J. Hubner: As far as the sound of Termination Dust, it definitely sounds distinctly unique to your other albums. Who or what were some influences on the overall sound of the record?
Justin Sweatt: At the time of Termination Dust I was listening to a lot of Broadcast, BBC workshop material, Roedelius, Advisory Circle, John Bender, simpler electronic releases that were more about heavy emotion and less layering. I’ve always had an affinity for krautrock so there was a lot of that on the phone soundtracking the walk to work during those sessions. I wanted simple and effective but wanted to mix in acoustic instruments more like electric piano and real bass.
J. Hubner: I love the combination of organic and electronic sound.
Justin Sweatt: The mix of acoustic with electronic is something I’m exploring heavily and in more detail on the next album. People who are really into Urban Gothic are probably going to dislike the next one. It’s a nod of the hat to a lot of different genres, influences, people, all stirred up in my weird stew. Nothing on the new album I’m working on would be considered horror though. Perhaps Drive-esque in parts (and only on maybe two tracks) but it’s definitely going in a totally different direction.
J. Hubner: You recently moved from Austin to New Orleans. How has the change of scenery been?
Justin Sweatt: The change of scenery has been fantastic, I’ve always liked New Orleans and it definitely feels like home. I’ve wanted to live in New Orleans since I was a kid the city has always held a fascination for me. My only wish is that Trent Reznor would move back and help start a crazy electronic scene. Having said that there are some great electronic cats here. Joey from Pressures, who also runs one of the best record stores in America called disco Obskura, has always been here in New Orleans and incredibly supportive. My friend Justin Vial, who used to be in Kindest Lines, also does a lot of electronic work here in New Orleans that is stellar. I recently saw a performance of Andy from Thou and his electronic work is amazing. A friend got me to come out to that and it was a pleasant surprise.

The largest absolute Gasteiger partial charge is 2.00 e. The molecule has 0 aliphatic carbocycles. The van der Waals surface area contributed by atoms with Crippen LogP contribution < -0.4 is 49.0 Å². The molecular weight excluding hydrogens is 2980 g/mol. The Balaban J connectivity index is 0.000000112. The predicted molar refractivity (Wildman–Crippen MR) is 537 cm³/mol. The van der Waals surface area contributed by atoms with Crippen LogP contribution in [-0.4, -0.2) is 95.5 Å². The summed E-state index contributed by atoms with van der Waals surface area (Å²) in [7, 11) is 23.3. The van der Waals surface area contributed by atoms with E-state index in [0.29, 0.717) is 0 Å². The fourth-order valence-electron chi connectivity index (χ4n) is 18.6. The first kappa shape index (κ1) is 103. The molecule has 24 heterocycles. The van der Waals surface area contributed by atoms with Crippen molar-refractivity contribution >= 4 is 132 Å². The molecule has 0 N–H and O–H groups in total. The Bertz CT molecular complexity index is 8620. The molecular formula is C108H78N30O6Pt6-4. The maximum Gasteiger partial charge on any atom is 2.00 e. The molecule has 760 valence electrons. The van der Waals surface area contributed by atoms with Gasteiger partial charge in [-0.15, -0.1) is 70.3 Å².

J. Hubner: Austin seems to have a pretty amazing electronic music scene, with Holodeck Records and Mondo located there as sort of flagship spots for all things synth-related. But sometimes a change of scenery is the best thing for re-starting the creative fires.
Justin Sweatt: Austin is a great place but it hasn’t felt like home for a while for a myriad of personal reasons. That’s not a bad thing, sometimes you need to move on in order to jump start the next phase of life and I felt like my time in Austin had come to a close. I’m grateful for the relationships and experiences I have there, the music community in that city is like nothing else. Austin’s music community is a true community whereas a lot of places I’ve been to just view you as competition. That’s the great thing about Austin, and even New Orleans, is that people do give a shit on a human level that is quite rare. There are still ties, I’m part of a cassette label out of Austin called Somatic headed up by my friends Michael and Lee. I do a lot of mastering for the releases and feebly attempt to get PR for the artists.
J. Hubner: So what do you have coming up next? What does 2018 hold for Xander Harris and Justin Sweatt?
Justin Sweatt: I’m working on a new record but I have no idea when it will come out. I’m toying with it being a double LP as I have a lot of songs at the moment in various states that I would like to finish all at once and then decide if I’ll split it up or keep them all together. I don’t know if people’s attention spans are up for it.
J. Hubner: Has New Orleans had an impact on the sound of the next album?
Justin Sweatt: New Orleans has definitely made an impact compositionally, I don’t see how you could avoid it if you walk around and listen. I’ve always been a big fan of old funk and soul music so I listen to a lot of WWOZ, a local radio station here. Watching the drum lines here is fantastic so the city is definitely having an influence on the new material rhythmically and the drummer in me is squealing with joy. The bass lines during the old New Orleans soul days are ridiculous so I’ve been thinking of ways of incorporating some of those ideas in terms of bass lines on the synth with a sense of melody into the new material.
Go check out out the work of Xander Harris, aka Justin Sweat, over at his Bandcamp page. And to keep up on all things Xander Harris, give him a follow on Facebook here.